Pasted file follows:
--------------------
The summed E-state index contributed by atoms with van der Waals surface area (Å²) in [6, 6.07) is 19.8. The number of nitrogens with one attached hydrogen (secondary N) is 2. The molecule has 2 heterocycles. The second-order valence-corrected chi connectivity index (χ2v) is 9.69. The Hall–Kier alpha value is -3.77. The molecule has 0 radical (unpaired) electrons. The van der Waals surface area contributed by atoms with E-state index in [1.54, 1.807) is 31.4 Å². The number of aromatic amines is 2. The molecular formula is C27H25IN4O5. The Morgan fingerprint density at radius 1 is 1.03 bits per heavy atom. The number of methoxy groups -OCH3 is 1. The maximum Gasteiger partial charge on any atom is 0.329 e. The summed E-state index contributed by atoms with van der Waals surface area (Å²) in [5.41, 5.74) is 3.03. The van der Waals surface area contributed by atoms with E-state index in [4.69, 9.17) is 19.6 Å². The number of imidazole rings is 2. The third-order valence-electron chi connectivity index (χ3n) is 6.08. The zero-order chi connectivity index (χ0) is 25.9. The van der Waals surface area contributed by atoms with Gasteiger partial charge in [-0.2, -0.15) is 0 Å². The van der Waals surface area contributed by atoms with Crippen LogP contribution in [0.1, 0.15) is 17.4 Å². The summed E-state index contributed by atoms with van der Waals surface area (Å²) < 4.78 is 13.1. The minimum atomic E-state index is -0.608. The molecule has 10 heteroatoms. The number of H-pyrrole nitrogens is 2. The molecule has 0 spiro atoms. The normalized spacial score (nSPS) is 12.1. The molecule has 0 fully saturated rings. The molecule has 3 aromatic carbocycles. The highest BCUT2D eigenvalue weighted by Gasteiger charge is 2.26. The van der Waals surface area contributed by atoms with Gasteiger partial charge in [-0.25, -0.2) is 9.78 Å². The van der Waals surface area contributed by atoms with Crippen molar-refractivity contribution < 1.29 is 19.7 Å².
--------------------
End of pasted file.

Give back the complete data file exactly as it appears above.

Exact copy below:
The summed E-state index contributed by atoms with van der Waals surface area (Å²) in [6, 6.07) is 19.8. The number of nitrogens with one attached hydrogen (secondary N) is 2. The molecule has 2 heterocycles. The second-order valence-corrected chi connectivity index (χ2v) is 9.69. The Hall–Kier alpha value is -3.77. The molecule has 0 radical (unpaired) electrons. The van der Waals surface area contributed by atoms with E-state index in [1.54, 1.807) is 31.4 Å². The number of aromatic amines is 2. The molecular formula is C27H25IN4O5. The Morgan fingerprint density at radius 1 is 1.03 bits per heavy atom. The number of methoxy groups -OCH3 is 1. The maximum Gasteiger partial charge on any atom is 0.329 e. The summed E-state index contributed by atoms with van der Waals surface area (Å²) in [5.41, 5.74) is 3.03. The van der Waals surface area contributed by atoms with E-state index in [4.69, 9.17) is 19.6 Å². The number of imidazole rings is 2. The third-order valence-electron chi connectivity index (χ3n) is 6.08. The zero-order chi connectivity index (χ0) is 25.9. The van der Waals surface area contributed by atoms with Gasteiger partial charge in [-0.2, -0.15) is 0 Å². The van der Waals surface area contributed by atoms with Crippen LogP contribution in [0.1, 0.15) is 17.4 Å². The summed E-state index contributed by atoms with van der Waals surface area (Å²) < 4.78 is 13.1. The minimum atomic E-state index is -0.608. The molecule has 10 heteroatoms. The number of H-pyrrole nitrogens is 2. The molecule has 0 spiro atoms. The normalized spacial score (nSPS) is 12.1. The molecule has 0 fully saturated rings. The molecule has 3 aromatic carbocycles. The highest BCUT2D eigenvalue weighted by Gasteiger charge is 2.26. The van der Waals surface area contributed by atoms with Gasteiger partial charge in [-0.25, -0.2) is 9.78 Å². The van der Waals surface area contributed by atoms with Crippen molar-refractivity contribution < 1.29 is 19.7 Å².